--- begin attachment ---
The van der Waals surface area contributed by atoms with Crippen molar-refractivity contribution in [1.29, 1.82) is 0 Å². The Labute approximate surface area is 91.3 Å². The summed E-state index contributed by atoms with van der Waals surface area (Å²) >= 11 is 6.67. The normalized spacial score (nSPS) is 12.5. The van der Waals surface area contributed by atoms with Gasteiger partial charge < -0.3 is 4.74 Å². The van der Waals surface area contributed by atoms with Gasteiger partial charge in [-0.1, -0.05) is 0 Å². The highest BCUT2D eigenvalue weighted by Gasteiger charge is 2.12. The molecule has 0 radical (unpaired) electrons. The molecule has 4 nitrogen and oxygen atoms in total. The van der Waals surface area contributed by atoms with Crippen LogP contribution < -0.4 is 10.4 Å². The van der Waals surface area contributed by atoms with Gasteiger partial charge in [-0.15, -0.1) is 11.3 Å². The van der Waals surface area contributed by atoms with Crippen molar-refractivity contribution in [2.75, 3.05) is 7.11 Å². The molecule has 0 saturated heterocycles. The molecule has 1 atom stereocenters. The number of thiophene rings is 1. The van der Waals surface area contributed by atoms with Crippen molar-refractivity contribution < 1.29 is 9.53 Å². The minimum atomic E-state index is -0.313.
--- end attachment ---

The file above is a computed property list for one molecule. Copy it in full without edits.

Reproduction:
The van der Waals surface area contributed by atoms with Crippen molar-refractivity contribution in [1.29, 1.82) is 0 Å². The Labute approximate surface area is 91.3 Å². The summed E-state index contributed by atoms with van der Waals surface area (Å²) >= 11 is 6.67. The normalized spacial score (nSPS) is 12.5. The van der Waals surface area contributed by atoms with Gasteiger partial charge < -0.3 is 4.74 Å². The van der Waals surface area contributed by atoms with Gasteiger partial charge in [-0.1, -0.05) is 0 Å². The highest BCUT2D eigenvalue weighted by Gasteiger charge is 2.12. The molecule has 0 radical (unpaired) electrons. The molecule has 4 nitrogen and oxygen atoms in total. The van der Waals surface area contributed by atoms with Crippen LogP contribution < -0.4 is 10.4 Å². The van der Waals surface area contributed by atoms with Gasteiger partial charge in [-0.15, -0.1) is 11.3 Å². The van der Waals surface area contributed by atoms with Crippen molar-refractivity contribution in [2.75, 3.05) is 7.11 Å². The molecule has 0 saturated heterocycles. The molecule has 1 atom stereocenters. The number of thiophene rings is 1. The van der Waals surface area contributed by atoms with Crippen molar-refractivity contribution < 1.29 is 9.53 Å². The minimum atomic E-state index is -0.313.